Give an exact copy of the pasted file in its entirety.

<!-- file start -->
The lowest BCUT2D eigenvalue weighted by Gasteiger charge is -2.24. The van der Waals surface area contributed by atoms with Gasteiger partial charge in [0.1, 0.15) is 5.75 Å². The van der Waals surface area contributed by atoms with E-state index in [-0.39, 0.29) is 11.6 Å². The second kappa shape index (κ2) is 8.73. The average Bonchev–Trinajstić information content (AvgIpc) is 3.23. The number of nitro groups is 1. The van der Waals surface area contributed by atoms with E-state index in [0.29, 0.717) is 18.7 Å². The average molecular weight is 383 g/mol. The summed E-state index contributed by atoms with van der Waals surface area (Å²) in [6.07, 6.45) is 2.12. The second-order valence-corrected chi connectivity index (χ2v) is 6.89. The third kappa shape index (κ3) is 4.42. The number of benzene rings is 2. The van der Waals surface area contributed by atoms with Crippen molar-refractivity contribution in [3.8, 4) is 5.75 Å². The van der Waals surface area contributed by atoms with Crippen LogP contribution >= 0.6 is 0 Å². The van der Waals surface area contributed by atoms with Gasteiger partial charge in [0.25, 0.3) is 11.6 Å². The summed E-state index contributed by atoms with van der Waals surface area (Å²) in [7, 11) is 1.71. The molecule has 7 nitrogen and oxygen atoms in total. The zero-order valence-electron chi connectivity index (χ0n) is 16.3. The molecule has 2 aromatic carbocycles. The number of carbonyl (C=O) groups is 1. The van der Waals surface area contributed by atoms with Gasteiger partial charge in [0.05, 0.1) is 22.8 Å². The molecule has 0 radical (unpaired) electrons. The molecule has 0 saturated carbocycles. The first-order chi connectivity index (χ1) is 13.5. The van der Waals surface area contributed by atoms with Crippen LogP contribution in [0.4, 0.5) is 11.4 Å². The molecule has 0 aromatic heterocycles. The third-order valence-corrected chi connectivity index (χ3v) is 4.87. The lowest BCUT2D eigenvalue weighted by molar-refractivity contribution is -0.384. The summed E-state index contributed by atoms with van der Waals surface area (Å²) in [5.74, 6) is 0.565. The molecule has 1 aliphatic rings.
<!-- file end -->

The lowest BCUT2D eigenvalue weighted by Gasteiger charge is -2.24. The van der Waals surface area contributed by atoms with Gasteiger partial charge in [0.1, 0.15) is 5.75 Å². The van der Waals surface area contributed by atoms with E-state index in [-0.39, 0.29) is 11.6 Å². The second kappa shape index (κ2) is 8.73. The average Bonchev–Trinajstić information content (AvgIpc) is 3.23. The number of nitro groups is 1. The van der Waals surface area contributed by atoms with E-state index in [0.29, 0.717) is 18.7 Å². The average molecular weight is 383 g/mol. The summed E-state index contributed by atoms with van der Waals surface area (Å²) in [6.07, 6.45) is 2.12. The second-order valence-corrected chi connectivity index (χ2v) is 6.89. The third kappa shape index (κ3) is 4.42. The number of benzene rings is 2. The van der Waals surface area contributed by atoms with Crippen molar-refractivity contribution in [3.8, 4) is 5.75 Å². The van der Waals surface area contributed by atoms with Crippen LogP contribution >= 0.6 is 0 Å². The van der Waals surface area contributed by atoms with Gasteiger partial charge in [0.25, 0.3) is 11.6 Å². The summed E-state index contributed by atoms with van der Waals surface area (Å²) in [7, 11) is 1.71. The molecule has 7 nitrogen and oxygen atoms in total. The zero-order valence-electron chi connectivity index (χ0n) is 16.3. The molecule has 2 aromatic carbocycles. The number of carbonyl (C=O) groups is 1. The van der Waals surface area contributed by atoms with Gasteiger partial charge in [0.05, 0.1) is 22.8 Å². The molecule has 0 radical (unpaired) electrons. The molecule has 0 saturated carbocycles. The first-order chi connectivity index (χ1) is 13.5. The van der Waals surface area contributed by atoms with Crippen LogP contribution in [0.4, 0.5) is 11.4 Å². The molecule has 0 aromatic heterocycles. The third-order valence-corrected chi connectivity index (χ3v) is 4.87. The lowest BCUT2D eigenvalue weighted by molar-refractivity contribution is -0.384. The summed E-state index contributed by atoms with van der Waals surface area (Å²) in [5.74, 6) is 0.565. The molecule has 1 aliphatic rings.